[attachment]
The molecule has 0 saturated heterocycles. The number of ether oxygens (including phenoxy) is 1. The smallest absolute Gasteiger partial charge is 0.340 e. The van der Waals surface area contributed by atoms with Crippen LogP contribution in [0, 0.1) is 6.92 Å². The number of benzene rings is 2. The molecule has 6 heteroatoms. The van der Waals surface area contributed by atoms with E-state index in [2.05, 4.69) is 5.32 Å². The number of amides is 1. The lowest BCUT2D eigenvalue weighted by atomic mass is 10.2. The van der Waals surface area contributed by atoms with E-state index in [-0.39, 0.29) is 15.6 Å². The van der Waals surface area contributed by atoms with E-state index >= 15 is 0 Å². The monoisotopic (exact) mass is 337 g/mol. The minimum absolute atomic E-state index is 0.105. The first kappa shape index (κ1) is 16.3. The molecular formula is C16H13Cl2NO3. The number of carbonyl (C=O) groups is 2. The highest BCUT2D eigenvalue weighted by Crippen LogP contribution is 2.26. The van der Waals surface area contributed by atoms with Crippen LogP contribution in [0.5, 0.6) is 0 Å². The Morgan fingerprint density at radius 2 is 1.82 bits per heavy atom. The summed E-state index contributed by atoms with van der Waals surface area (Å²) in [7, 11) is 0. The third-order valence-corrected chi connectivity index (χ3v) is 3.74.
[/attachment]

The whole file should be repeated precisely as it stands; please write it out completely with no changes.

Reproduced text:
The molecule has 0 saturated heterocycles. The number of ether oxygens (including phenoxy) is 1. The smallest absolute Gasteiger partial charge is 0.340 e. The van der Waals surface area contributed by atoms with Crippen LogP contribution in [0, 0.1) is 6.92 Å². The number of benzene rings is 2. The molecule has 6 heteroatoms. The van der Waals surface area contributed by atoms with E-state index in [2.05, 4.69) is 5.32 Å². The number of amides is 1. The lowest BCUT2D eigenvalue weighted by atomic mass is 10.2. The van der Waals surface area contributed by atoms with E-state index in [-0.39, 0.29) is 15.6 Å². The van der Waals surface area contributed by atoms with E-state index >= 15 is 0 Å². The monoisotopic (exact) mass is 337 g/mol. The minimum absolute atomic E-state index is 0.105. The first kappa shape index (κ1) is 16.3. The molecular formula is C16H13Cl2NO3. The number of carbonyl (C=O) groups is 2. The highest BCUT2D eigenvalue weighted by Crippen LogP contribution is 2.26. The van der Waals surface area contributed by atoms with Crippen LogP contribution in [0.5, 0.6) is 0 Å². The Morgan fingerprint density at radius 2 is 1.82 bits per heavy atom. The summed E-state index contributed by atoms with van der Waals surface area (Å²) in [7, 11) is 0. The third-order valence-corrected chi connectivity index (χ3v) is 3.74.